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According to NY1 Education reporter Lindsey Christ, the NYC Department of Education has taken 2 schools off chopping block on the eve of the PEP vote: Harlem’s Wadleigh won’t lose it’s middle school and KAPPA VII (Brooklyn) won’t close.

How will other schools fare before tomorrow’s PEP vote?

UPDATE:  For those who have been working hard with the Southside Community Schools Coalition, consider the analysis provided by gothamschools.org on the reprieve for these 2 schools:

City reverses plans to close Wadleigh middle school, KAPPA VII

Two schools that had faced closure votes this week are being taken off the chopping block.

The Department of Education said today it would no longer seek to close the middle grades of Wadleigh Secondary School of Performing and Visual Arts or the KAPPA VII middle school in Brooklyn. Teachers reported getting the news at the end of the day today, one day before the citywide school board was set to vote ont he closure proposals.

Chancellor Dennis Walcott said the department had made the decision after listening to community input at public meetings and behind the scenes.

“While these two schools continue to struggle, what we learned is that they are also poised to quickly improve,” he said in a statement.

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Community members from Los Sures and beyond are UNITING in the struggle against the NYC Department of Education’s co-location of a Success Academy Charter School into MS50.

The community will not let the DOE paint this struggle as a Southside vs. Northside struggle, or as a Black/Latino vs. White struggle.  This is a community coming together, fighting for self-determination in how our institutions represent us, and in turn shape our neighborhoods. Our children are not a business.  Our schools are not for sale.

Sign the petition asking the DOE to reject the proposed co-location of Success Academy Charter into MS50.

(Spanish translation of petition coming soon!)

Who should come to this meeting?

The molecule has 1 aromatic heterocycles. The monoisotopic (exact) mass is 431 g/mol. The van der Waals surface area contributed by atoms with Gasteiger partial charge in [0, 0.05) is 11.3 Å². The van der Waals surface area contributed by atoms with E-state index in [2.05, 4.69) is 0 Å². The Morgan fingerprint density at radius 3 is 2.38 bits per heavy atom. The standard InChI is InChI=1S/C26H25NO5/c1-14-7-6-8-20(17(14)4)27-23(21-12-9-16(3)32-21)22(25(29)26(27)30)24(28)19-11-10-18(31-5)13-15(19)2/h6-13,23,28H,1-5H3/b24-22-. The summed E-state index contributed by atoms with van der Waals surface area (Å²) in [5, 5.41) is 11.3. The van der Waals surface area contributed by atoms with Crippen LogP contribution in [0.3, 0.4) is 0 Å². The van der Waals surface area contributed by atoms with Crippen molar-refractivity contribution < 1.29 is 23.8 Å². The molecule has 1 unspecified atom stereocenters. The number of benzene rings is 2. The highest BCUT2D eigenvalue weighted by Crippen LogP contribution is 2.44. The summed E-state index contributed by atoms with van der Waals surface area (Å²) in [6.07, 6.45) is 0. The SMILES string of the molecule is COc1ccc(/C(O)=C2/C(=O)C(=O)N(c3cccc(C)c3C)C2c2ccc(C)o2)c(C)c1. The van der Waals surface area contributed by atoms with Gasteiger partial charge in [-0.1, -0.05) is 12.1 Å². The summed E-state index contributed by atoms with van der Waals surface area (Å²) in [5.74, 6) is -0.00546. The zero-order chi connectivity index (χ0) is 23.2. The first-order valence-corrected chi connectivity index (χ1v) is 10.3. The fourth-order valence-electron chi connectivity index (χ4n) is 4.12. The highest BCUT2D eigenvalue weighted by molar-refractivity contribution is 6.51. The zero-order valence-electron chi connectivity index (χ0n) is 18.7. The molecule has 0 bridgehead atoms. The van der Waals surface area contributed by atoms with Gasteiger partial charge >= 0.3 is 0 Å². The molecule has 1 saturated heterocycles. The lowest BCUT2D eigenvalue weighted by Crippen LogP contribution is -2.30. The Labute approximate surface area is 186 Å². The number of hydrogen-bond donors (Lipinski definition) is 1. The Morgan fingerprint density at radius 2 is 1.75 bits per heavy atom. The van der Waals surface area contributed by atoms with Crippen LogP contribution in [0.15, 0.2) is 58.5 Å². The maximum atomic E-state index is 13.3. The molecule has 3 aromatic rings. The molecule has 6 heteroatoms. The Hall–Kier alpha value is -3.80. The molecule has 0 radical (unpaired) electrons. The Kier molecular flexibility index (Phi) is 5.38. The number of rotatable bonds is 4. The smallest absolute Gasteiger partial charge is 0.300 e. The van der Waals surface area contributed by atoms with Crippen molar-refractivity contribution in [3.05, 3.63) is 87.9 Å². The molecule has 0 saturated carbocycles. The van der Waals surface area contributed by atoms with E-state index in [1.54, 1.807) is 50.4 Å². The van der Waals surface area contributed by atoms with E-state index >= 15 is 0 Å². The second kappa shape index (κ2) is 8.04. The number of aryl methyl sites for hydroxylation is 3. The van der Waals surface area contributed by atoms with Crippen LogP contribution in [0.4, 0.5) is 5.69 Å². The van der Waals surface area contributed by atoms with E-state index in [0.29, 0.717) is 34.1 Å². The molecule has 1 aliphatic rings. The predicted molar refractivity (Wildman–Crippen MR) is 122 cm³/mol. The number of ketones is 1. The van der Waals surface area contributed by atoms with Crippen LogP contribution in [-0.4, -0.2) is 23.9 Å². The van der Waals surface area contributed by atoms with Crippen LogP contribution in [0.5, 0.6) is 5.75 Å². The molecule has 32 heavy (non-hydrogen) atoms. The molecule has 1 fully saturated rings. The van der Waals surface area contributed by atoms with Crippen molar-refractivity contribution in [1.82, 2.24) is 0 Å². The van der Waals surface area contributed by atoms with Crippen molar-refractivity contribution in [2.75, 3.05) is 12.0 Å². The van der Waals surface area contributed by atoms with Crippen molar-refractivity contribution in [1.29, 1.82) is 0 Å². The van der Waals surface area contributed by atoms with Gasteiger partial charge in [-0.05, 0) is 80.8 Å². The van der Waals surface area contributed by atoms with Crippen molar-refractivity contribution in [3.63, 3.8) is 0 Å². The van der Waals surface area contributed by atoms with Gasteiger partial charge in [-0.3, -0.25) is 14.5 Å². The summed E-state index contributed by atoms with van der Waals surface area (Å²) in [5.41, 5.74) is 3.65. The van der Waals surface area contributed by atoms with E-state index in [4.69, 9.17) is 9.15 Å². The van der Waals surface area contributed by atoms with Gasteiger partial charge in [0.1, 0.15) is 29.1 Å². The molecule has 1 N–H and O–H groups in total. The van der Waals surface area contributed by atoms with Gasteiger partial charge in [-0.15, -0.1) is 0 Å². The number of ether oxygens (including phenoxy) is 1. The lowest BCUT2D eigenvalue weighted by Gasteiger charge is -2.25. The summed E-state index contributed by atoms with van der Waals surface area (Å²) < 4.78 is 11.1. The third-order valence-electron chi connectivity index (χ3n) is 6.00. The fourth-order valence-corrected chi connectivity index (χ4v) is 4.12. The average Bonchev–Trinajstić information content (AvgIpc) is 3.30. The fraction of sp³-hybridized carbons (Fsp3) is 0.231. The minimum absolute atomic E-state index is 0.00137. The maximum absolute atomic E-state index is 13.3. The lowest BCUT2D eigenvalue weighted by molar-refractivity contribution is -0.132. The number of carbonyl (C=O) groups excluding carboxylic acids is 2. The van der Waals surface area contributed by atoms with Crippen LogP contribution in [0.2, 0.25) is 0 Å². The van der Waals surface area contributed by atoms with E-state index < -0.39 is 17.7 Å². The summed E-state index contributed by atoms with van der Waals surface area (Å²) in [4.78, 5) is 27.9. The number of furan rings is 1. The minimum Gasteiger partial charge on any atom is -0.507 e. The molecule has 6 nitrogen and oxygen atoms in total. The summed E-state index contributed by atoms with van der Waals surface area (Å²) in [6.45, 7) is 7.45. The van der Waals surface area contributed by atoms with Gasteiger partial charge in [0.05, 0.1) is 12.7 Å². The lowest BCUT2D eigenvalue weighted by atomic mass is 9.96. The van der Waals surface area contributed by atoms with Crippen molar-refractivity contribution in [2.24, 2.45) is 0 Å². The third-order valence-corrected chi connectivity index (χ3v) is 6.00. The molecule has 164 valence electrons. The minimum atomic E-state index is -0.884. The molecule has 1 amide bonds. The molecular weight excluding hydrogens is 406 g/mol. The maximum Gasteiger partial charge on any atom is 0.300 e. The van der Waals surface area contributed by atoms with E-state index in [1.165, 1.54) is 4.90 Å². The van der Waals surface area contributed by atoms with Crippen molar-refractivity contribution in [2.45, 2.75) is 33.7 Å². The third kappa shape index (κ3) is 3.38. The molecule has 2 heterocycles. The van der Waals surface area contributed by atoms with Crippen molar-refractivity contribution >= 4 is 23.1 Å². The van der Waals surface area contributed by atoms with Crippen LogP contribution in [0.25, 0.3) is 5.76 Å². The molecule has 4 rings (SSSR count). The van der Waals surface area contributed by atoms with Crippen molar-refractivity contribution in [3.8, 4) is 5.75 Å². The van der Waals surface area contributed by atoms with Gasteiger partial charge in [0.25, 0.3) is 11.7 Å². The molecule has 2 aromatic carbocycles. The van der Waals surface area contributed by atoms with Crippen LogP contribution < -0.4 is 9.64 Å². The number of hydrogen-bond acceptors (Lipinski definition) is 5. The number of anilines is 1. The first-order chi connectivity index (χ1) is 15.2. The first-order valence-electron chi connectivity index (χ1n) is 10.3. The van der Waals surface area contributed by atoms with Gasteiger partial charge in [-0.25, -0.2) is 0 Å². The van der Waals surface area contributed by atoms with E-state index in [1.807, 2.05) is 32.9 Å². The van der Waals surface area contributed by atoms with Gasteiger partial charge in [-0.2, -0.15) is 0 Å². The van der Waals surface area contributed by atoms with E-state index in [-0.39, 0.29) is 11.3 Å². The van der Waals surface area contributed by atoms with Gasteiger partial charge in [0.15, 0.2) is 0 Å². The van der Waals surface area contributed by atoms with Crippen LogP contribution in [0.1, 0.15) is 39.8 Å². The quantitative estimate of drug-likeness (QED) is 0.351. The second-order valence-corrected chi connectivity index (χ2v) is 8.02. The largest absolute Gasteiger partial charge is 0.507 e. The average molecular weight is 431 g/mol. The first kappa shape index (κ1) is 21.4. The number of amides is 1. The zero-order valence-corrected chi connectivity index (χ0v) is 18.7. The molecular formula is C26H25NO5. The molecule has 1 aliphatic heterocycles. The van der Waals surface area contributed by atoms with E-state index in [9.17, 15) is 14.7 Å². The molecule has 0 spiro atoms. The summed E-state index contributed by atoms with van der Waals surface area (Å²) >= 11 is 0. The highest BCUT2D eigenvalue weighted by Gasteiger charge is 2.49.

• Parents – of children of all ages, schools help shape your children’s futures, and you should have a say in how they do that.
  • Teachers – public school/private school, all education decision-making affects you
  • School Administrators – you lead major community institutions, and the families you serve bring with them the power of other institutions
  • Community members – even if you don’t have children, schools (and what they look like and stand for) affect your community
  • Youth – don’t just go to school to learn history.  Go to school and MAKE HISTORY.
Get informed about what the Southside Community Schools Coalition is fighting for.

 

WHERE: MS 50, 183 South 3rd St. (@Roebling) Brooklyn, NY 11211
TIME: 6:30pm
SUBWAY:  J/M to Marcy Ave. or L to Bedford

 

How will his departure from the charter-granting body affect our struggle against Success Academy Charters invading our neighborhoods?
A prominent academic has resigned from the State University of New York Board of Trustees, one of two groups with the power to approve charter schools, saying the university is approving charters that increase inequality and needlessly divide the community.

Click here for the rest of the article.

In May 2011, Eric Grannis (founder of charter school developer The Tapestry Project…and husband of Eva Moskowitz) wrote an opinion piece in the New York Daily News that potentially lays out the groundwork for an oft-observed Success Academy Network tactic:  recruiting affluent/middle-class families to attend Success Charter Schools that should be targeting higher-needs families (based on location, and district needs).

To encourage diverse charter schools, the laws regarding admissions should be changed. Currently, a charter school must give preference to applicants from the school district in which it is located. But these districts seem designed to maintain segregation. For example, District 4 encompasses East Harlem, a primarily Hispanic area. Its southern boundary separates it from the primarily white upper East Side, while its western boundary separates it from the primarily African-American Central Harlem.

Instead, charters should be allowed to design admissions zones to promote integration. A school on the upper East Side, for example, should be allowed to include East Harlem in its catchment zone.

[SCSC note: And perhaps a school in Los Sures should be allowed to include ___ neighborhood in its catchment zone?]

 

Video courtesy of Grassroots Education Movement

Video Courtesy of Not An Alternative

Williamsburg community unanimously rejects Success Academy charter school from Not An Alternative on Vimeo.